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Why was Wayne Williams never tried for any of the Atlanta child murders?

Fiber evidence linked Williams to the killings, but he was tried for the murders of two adults

ATLANTA — ATLANTA – The city of Atlanta’s reexamination of twenty-nine child murders in the late 70s and 80s is now off the ground, while the man investigators linked to the killings remains in jail.

Wayne Williams is serving two life sentences. Despite fiber evidence that linked him to several of the child murders, Williams was never tried for any of those cases.

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Investigators say solid evidence linked Williams to twenty-four murders. In 1982, a jury convicted Williams for killing two adults.

“The fiber evidence was the best fiber evidence in a criminal case in the United States,” says former prosecutor Joe Drolet, who helped convict Williams.

In February, 1982, Williams was convicted of killing 27-year-old Nathaniel Cater and 21-year-old Jimmy Ray Payne. Drolet and others who prosecuted the case presented evidence at that trial that linked their suspect to 10 of the child killings. Drolet says the intent was to show a pattern.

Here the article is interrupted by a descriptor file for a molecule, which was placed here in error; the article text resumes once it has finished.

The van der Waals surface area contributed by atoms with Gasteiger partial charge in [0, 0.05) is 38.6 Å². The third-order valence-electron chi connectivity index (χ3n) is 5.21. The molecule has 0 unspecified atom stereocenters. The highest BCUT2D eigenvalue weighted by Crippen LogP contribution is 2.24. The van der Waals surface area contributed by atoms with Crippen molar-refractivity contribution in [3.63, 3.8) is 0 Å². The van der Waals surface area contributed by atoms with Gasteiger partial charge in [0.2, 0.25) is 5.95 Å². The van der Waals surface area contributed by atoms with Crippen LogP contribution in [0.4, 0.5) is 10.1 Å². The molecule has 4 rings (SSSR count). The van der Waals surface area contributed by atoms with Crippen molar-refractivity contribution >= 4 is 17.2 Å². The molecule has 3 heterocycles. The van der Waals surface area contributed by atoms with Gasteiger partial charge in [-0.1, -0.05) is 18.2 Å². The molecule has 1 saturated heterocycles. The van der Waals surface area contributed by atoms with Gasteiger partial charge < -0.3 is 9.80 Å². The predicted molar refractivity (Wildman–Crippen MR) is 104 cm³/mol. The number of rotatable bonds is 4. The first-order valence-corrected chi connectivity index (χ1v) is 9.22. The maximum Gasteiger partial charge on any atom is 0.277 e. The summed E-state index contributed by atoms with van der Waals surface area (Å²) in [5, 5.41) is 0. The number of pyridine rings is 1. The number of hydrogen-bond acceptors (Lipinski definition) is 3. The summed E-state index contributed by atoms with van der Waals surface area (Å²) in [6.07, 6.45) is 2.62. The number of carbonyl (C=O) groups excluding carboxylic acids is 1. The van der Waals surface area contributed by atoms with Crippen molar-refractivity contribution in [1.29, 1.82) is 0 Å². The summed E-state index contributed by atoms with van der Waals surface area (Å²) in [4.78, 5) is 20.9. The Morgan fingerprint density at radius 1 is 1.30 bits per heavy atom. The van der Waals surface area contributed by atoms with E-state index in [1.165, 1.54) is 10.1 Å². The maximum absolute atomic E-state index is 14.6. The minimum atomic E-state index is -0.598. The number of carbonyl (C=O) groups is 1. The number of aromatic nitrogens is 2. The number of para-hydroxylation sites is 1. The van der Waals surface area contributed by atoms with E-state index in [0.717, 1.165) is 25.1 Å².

“The fact we presented 10 other cases showed that this was the person committing the bulk of those crimes,” says Drolet.

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Drolet says prosecutors could have presented evidence in more than 10 child murders but felt there was no need. Williams was sentenced to back-to-back life terms.

Prosecutors throughout metro-Atlanta felt that was enough.

“You’ve got a guy and he’s got two consecutive life sentences,” says Drolet. “The feeling was, we don’t plan on doing the trial again.”

Over the years, families of some of the victims have expressed disappointment. It dogged former Fulton County District Attorney Lewis Slayton all the way up to the day of his retirement.

“What about the critics that say the case was never really solved?” Slayton was asked in 1996.

“I would say they (the murders) stopped,” answered Slayton.

Nearly four decades later, the discussion continues, and Wayne Williams is still in prison.


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